Denmark charts an alternative way for integration and secularism
Description：Over the last couple of years, the story in Europe has been one of backlash. There's a massive right-wing surge, which includes traditional social conservative positions like Hungary and Poland, to ultra-far right gaining strong parliament positions, in G
A tourist stands on the stairs of a church in Copenhagen, capital of Denmark. [File photo/Xinhua]
Over the last couple of years, the story in Europe has been one of backlash. There's a massive right-wing surge, which includes traditional social conservative positions like Hungary and Poland, to ultra-far right gaining strong parliament positions, in Germany, Italy and Sweden.
The primary reaction is one of good intentions gone wrong, as idealist politicians opened the floodgates to mass migration, destroying the high trust-based social welfare society to which Europe was accustomed, an increase in crimes and violence, and a resultant surge to the right of middle class Europeans. It also resulted in the consistent crushing of social democratic forces across Europe.
A recent report, however, suggests there's a counter leftist movement that started in Denmark. Emulating the old statist secular left, instead of the current liberal left, the country's social democrats have adopted policies determined to assimilate the vast swathes of newly-arrived immigrant population into the host culture.
The current center right government and center left opposition are, therefore, unified in an approach that is statist and centrally implemented. It also has huge public support.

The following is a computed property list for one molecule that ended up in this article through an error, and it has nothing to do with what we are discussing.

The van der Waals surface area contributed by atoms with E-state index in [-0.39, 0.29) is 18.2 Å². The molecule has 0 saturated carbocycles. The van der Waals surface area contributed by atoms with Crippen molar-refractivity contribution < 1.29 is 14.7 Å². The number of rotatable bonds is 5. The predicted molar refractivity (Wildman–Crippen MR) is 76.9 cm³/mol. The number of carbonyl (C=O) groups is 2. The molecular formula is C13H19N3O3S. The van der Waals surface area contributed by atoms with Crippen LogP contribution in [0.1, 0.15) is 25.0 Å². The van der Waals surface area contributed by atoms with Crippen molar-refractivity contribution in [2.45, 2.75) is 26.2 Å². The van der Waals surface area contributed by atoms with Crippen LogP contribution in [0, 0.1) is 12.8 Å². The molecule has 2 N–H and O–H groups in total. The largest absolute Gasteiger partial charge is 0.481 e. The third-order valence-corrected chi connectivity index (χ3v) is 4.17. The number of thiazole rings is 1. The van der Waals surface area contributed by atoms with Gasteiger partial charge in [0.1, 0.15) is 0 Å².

The measures are a combination of sanctions and support, depending on the response and resistance that may emerge. Children in the immigrant communities will be compelled to undergo 25 hours of daycare to learn Danish values, language and culture, including Danish history and traditions.
Crimes in the immigrant community will face more severe punishment and people who travel around Europe with their extended families and take their children back to the land from which they supposedly fled due to its troubles for an extended stay will be stripped of their residence permit along with any buildings they may have put up. In a surprising twist, this center right plan was criticized by the left as being too weak.
The social democrats of Denmark, also wanted to place immigrant children under State protection, ban facial veils and other Islamic signature items, and confiscate jewelry and valuables from the migrant community to fund their schooling and social welfare.
The idea behind this was to create a unique Danish identity, based on equality, secularism, and to stop parallel societies emerging and focus on a single cultural identity.
Naturally this has created a leftist schism in Western Europe, especially in the Anglosphere where liberty is the defining principle of politics, and not authority. However, for a country as traditionally homogenous and egalitarian as Denmark, it is understandable why Danes have started to value old 1920s-style leftist integration ideas.
Interestingly, all the opposition is coming from the Anglosphere and Northern European left, which is steadily losing ground to far right movements due to its own inability to deal with the migration issue. The intense vacuum remaining in the discourse is being rapidly filled by the other extreme selling xenophobia.
It is instinctive that humans tend to fall back to border safety and a siege mentality when the situation gets tougher; however, it is also a lesson for left wing movements across the world. It's easy to critique a country for how it seeks to force integration, but it is also a fact of polity that, without integration, some countries risk falling apart.
The Danish left, therefore, is moving back to an old form of leftism that is aggressively secular, and statist. The fundamentals of a viable country lie in integrating foreigners and maintaining an independent identity. Liberalism and individualism without authority and community cannot provide that.
That's a lesson the Danes are trying to teach other countries. It would be interesting to see how this experiment pans out.
(Source_title：Denmark charts an alternative way for integration and secularism)